Gender policing: Undergraduate Experience and Psychosocial Outcomes Public Deposited

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Last Modified
  • February 26, 2019
Creator
  • Ivey, Garrett Blane
    • Affiliation: College of Arts and Sciences, Department of Psychology and Neuroscience
Abstract
  • This study examined the social phenomenon of gender policing. Gender policing refers to the words and actions of individuals used to police gender expression, based on expected societal norms surrounding gender. Gender policing is a particular experience that occurs for individuals who are perceived as not adequately or accurately performing their gender, with the assumption that one's gender must be directly linked with "biological" sex. A total of 457 UNC students completed self-report questionnaires assessing their personal attitudes about and experiences of gender policing. Additionally, participants completed self-report measures of depression, loneliness, and sense of belonging. Consistent with hypotheses, experiences of gender policing were associated with higher levels of negative psychosocial outcomes. There was no difference in rates of experiencing gender policing by biological sex. However, sex was found to be a moderator of the relationship between experiencing gender policing and negative outcomes, such that the relationship was stronger among "biological" females. The results shed light on an area of psychology that is not well researched, providing us with further information regarding the negative outcomes associated with gender policing. By examining the undergraduate experience, it is clear that gender policing is a social phenomenon that continues to exist on college campuses and requires immediate attention and action.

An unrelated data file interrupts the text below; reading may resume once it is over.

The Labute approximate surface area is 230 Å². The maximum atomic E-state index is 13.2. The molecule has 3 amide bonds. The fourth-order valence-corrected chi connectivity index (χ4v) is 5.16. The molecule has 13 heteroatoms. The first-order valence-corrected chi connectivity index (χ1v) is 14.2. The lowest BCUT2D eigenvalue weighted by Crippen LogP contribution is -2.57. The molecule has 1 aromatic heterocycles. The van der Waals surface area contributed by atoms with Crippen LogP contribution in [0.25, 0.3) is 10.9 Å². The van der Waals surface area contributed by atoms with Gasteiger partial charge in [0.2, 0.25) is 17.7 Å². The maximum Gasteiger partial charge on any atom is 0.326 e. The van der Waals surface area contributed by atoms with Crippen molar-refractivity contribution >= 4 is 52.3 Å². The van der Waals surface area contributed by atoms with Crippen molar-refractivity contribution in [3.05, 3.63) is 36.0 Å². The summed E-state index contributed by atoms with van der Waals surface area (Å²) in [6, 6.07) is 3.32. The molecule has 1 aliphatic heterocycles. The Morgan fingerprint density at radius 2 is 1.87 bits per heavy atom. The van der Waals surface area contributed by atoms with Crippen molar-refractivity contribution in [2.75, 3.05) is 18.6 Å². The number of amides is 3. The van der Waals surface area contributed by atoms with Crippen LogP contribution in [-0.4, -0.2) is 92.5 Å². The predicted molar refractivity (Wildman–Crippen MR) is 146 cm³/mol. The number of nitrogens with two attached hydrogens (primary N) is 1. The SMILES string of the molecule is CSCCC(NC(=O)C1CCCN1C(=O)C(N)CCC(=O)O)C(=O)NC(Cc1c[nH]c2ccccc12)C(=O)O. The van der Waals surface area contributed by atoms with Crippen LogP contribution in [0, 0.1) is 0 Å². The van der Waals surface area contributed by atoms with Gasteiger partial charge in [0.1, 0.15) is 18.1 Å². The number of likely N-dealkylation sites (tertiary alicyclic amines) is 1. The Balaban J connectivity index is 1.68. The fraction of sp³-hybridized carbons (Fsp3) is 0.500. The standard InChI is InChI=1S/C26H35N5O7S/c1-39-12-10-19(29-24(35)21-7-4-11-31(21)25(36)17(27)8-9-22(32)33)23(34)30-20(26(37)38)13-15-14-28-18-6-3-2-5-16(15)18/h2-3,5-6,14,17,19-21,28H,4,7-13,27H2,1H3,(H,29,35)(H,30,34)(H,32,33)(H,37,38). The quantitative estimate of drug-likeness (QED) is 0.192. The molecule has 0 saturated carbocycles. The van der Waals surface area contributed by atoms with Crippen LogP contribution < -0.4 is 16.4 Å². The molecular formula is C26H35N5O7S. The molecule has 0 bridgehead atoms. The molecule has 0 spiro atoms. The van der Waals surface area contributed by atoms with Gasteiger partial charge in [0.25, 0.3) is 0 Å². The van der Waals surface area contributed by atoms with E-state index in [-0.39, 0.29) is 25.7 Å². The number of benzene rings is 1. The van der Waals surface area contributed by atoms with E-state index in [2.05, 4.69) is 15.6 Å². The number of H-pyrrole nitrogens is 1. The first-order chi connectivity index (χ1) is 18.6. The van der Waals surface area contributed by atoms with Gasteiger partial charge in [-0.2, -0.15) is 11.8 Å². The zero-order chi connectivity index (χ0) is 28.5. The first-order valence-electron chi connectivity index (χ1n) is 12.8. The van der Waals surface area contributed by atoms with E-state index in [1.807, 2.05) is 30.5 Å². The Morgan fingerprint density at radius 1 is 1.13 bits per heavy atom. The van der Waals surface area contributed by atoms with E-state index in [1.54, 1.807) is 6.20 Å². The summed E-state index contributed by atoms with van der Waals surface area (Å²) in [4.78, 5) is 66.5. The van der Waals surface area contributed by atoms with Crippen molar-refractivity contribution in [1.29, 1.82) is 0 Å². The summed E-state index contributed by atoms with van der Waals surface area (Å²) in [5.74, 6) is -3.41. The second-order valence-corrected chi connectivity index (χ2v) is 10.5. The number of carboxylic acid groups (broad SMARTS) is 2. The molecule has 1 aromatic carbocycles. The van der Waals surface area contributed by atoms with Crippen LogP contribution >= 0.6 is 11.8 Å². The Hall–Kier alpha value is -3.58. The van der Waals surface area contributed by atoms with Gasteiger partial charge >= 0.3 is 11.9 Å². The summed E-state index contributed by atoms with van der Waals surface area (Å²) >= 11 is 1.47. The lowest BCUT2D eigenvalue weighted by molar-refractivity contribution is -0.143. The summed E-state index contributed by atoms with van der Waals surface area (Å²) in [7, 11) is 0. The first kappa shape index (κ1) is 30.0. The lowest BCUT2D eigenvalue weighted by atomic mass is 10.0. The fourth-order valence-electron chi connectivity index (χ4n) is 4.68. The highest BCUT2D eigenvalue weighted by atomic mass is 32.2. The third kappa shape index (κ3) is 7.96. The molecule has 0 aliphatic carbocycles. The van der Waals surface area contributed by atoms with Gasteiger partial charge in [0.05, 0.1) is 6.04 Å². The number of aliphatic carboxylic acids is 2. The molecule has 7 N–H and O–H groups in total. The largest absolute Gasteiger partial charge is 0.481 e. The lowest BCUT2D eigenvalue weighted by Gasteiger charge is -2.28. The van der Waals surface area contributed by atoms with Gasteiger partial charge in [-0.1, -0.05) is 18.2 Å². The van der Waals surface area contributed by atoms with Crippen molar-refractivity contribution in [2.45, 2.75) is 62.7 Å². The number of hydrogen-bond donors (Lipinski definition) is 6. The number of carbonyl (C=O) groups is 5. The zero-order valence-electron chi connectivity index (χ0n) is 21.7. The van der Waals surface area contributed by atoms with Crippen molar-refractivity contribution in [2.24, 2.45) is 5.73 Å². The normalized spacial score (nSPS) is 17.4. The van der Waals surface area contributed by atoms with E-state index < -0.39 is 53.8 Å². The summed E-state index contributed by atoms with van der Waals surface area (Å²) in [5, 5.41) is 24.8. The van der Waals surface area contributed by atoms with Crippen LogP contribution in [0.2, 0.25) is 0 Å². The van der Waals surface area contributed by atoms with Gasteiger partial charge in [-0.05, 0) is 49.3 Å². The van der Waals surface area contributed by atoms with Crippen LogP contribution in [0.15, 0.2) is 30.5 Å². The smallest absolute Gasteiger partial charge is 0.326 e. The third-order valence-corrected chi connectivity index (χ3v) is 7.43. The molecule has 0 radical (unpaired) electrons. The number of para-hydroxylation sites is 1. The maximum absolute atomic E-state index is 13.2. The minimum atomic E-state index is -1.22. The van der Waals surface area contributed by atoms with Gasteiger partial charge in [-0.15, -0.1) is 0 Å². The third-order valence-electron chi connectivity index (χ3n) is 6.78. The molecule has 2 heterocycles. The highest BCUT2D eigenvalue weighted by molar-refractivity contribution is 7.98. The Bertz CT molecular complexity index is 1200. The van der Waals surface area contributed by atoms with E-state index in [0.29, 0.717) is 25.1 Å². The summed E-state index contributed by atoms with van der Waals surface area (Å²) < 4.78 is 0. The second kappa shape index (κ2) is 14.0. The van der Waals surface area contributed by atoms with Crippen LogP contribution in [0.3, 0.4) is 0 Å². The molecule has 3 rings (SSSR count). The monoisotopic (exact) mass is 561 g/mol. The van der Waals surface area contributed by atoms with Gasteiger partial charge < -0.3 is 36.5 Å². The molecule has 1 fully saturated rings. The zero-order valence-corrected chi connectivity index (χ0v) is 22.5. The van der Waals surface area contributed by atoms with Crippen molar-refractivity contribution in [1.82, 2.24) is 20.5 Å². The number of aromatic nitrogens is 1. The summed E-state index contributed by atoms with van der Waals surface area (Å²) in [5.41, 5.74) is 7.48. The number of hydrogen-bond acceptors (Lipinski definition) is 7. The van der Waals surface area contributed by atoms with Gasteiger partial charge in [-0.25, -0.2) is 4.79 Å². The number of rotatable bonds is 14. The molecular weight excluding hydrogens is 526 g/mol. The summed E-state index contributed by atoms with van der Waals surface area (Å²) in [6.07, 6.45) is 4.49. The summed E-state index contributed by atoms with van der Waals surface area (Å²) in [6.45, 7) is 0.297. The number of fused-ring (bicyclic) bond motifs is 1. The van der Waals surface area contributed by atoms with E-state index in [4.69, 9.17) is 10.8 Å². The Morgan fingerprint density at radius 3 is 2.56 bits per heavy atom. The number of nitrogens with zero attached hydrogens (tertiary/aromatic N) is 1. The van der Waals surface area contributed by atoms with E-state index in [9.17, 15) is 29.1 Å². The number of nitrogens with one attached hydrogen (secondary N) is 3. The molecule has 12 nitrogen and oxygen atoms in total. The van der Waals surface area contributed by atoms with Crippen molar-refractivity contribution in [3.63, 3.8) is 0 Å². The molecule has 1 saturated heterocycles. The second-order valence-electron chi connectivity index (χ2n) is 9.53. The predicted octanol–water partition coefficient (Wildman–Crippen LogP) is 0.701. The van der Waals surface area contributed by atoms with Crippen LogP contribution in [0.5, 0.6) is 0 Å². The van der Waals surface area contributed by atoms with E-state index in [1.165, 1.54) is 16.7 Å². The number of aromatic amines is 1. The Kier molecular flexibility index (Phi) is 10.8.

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Rights statement
  • In Copyright
Note
  • Funding: None
Advisor
  • Prinstein, Mitchell J.
Degree
  • Bachelor of Arts
Honors level
  • Highest Honors
Degree granting institution
  • University of North Carolina at Chapel Hill
Extent
  • 32
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